COLERIDGE-TAYLOR: Hiawatha’s Wedding Feast, Op. 30; DVORAK: Symphonic Variations, Op. 78 – Richard Lewis, tenor/ Royal Choral Society/ Philharmonia Orch./ Sir Malcolm Sargent – IDIS 6672, 53:56 [Distr. by Allegro] ****:
Inspired by the poem of Henry Wadsworth Longfellow, Samuel Coleridge-Taylor (1875-1912) decided to set music for tenor and chorus as a cantata in 1898. The world premier – which Sir Arthur Sullivan promised to attend, even if it meant his death – was led by Sir Charles Villiers Stanford at the Royal College of Music. Sir Hubert Parry claimed the premier as “one of the most remarkable events in modern English musical history.” Sir Malcolm Sargent (1895-1967), noted for his success with large choral forces, championed the work as early as 1930. Richard Lewis (1914-1990) often performed the tenor solo as an independent work as part of his ongoing repertory.
Several musical scholars declare that a revival of interest in Coleridge-Taylor’s music is warranted, “since it is well and skillfully written and carries important messages of racial self-respect and religious conviction.” Dr. William Tortolano, professor of music at Saint Michael’s College in Vermont, has written a biography of Coleridge-Taylor and edited some of his music for publication, including “Lift Up Your Heads.” The composer, he says, “was fond of strong, clear-cut rhythms which are often repeated. Warmth of melody and abundant color are nearly always features. . . He had a fine sense of tone color and a fascination with words. . . He leaned to solid chords, attractively picturesque changes of key, and vivid dynamic contrasts. He had a fine sense of the effective climax.” The 1962 performance from a studio inscription has clear sonics, but it is best to follow the poem visually to appreciate the message of the words. Lewis is in clear, resonant voice, his calling-card that made him a favorite of conductors like Beecham and Reiner.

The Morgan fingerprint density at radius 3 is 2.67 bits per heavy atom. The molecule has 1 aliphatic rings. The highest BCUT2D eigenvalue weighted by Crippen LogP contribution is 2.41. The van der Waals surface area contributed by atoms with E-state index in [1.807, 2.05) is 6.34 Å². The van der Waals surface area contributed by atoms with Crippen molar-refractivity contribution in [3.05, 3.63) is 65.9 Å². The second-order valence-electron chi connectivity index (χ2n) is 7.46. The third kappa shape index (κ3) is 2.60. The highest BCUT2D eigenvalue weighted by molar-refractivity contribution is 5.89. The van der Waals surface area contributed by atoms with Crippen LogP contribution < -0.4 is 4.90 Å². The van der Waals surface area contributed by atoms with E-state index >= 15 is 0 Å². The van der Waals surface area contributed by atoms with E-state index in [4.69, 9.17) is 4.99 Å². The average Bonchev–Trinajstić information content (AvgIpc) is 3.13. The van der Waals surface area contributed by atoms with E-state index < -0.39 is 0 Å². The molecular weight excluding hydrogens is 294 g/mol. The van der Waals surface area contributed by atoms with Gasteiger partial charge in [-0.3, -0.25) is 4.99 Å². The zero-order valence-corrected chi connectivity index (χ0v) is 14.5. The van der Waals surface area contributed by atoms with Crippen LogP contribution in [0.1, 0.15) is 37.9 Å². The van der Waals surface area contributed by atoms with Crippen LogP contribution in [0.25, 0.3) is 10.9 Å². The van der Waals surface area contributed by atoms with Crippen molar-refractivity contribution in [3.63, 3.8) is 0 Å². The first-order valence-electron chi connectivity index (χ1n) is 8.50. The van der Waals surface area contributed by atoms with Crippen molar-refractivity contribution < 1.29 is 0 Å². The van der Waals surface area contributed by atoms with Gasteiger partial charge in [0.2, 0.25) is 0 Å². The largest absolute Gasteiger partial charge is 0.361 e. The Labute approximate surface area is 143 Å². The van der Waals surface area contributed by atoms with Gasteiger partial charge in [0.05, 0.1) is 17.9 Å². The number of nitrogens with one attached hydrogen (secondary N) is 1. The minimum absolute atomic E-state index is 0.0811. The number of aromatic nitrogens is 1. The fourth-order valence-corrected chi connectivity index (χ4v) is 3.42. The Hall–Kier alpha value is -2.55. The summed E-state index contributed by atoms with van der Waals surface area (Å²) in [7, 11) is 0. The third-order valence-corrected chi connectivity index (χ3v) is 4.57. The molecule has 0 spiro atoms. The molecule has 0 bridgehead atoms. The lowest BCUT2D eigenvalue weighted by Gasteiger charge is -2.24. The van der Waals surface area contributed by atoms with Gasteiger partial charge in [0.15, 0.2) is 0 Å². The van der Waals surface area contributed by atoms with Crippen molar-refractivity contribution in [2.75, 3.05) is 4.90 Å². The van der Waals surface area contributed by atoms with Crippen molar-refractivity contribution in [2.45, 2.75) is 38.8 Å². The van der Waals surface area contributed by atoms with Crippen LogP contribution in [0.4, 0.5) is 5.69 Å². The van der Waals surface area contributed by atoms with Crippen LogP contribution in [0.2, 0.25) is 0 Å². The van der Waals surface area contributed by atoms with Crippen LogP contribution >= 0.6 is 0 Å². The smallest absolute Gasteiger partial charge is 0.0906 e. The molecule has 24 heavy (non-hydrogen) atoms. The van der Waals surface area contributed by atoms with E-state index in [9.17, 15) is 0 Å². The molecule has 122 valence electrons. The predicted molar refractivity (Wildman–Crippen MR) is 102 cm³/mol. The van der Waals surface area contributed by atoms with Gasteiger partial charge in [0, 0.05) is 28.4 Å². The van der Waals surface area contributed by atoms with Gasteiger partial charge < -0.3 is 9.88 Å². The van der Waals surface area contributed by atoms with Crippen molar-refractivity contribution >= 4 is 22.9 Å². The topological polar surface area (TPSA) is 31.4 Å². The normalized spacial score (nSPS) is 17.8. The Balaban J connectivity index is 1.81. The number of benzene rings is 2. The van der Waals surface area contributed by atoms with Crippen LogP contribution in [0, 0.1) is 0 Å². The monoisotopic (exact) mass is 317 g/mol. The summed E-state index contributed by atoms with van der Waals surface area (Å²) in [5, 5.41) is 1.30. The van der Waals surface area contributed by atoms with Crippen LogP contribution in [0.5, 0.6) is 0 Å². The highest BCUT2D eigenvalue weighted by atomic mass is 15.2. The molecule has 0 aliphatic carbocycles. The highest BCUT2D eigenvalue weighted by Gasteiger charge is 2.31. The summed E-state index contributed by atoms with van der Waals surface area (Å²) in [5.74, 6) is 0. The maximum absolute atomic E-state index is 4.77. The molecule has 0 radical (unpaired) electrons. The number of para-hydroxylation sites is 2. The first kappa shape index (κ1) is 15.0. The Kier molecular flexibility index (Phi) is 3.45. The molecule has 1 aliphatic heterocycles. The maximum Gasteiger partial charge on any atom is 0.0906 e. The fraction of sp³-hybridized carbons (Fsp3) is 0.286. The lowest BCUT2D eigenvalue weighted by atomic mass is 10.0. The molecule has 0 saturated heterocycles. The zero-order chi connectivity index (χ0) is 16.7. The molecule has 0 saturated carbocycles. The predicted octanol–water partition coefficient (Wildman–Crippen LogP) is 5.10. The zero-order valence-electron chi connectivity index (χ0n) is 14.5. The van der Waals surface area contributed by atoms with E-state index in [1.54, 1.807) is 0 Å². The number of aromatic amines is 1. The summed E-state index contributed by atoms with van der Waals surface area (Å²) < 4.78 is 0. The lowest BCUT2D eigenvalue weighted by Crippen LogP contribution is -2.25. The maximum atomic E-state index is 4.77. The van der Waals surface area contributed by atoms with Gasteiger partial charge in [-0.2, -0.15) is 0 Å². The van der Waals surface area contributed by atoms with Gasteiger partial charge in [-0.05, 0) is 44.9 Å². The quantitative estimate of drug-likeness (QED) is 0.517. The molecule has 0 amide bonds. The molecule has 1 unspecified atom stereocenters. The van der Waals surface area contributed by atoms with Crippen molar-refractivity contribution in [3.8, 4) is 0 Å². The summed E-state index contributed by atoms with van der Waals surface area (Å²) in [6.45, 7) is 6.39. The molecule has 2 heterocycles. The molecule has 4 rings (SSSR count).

Dvorak composed his Symphonic Variations between August and September 1877, and he quickly sent the score to Hans Richter who declared it an immediate success. Brahms, after having heard the score, presented Dvorak with the gift of a new cigar-holder. The tune derives from a folk ditty, “I am a fiddler,” that Dvorak included in three unaccompanied male part-songs from 1877. In a rather playful epithet, Dvorak wrote “assembled and entangled by Antonin Dvorak” at the head of his manuscript for the theme and twenty-seven variations. We can hear the influence of Dvorak’s specific serenades for strings and winds, respectively, as well as his penchant for solo violin writing. The last of the numbered variants in a rather coy tip-toe in winds and strings becomes the basis for a learned fugue in the manner of idol Brahms or Slavic contemporary Tchaikovsky. That Dvorak then converts the “academic” form into a lovely polka for a rousing finale should come as no surprise. The transfer of Sargent’s 1959 performance proves sonically reliable, despite the essentially “pirate” nature of IDIS, which uses LPs rather than tape masters for its reissues. The ever-genial Sargent, after all, does have at his command the Philharmonia Orchestra, at that time – with Beecham’s Royal Philharmonic – the most virtuosic of British ensembles.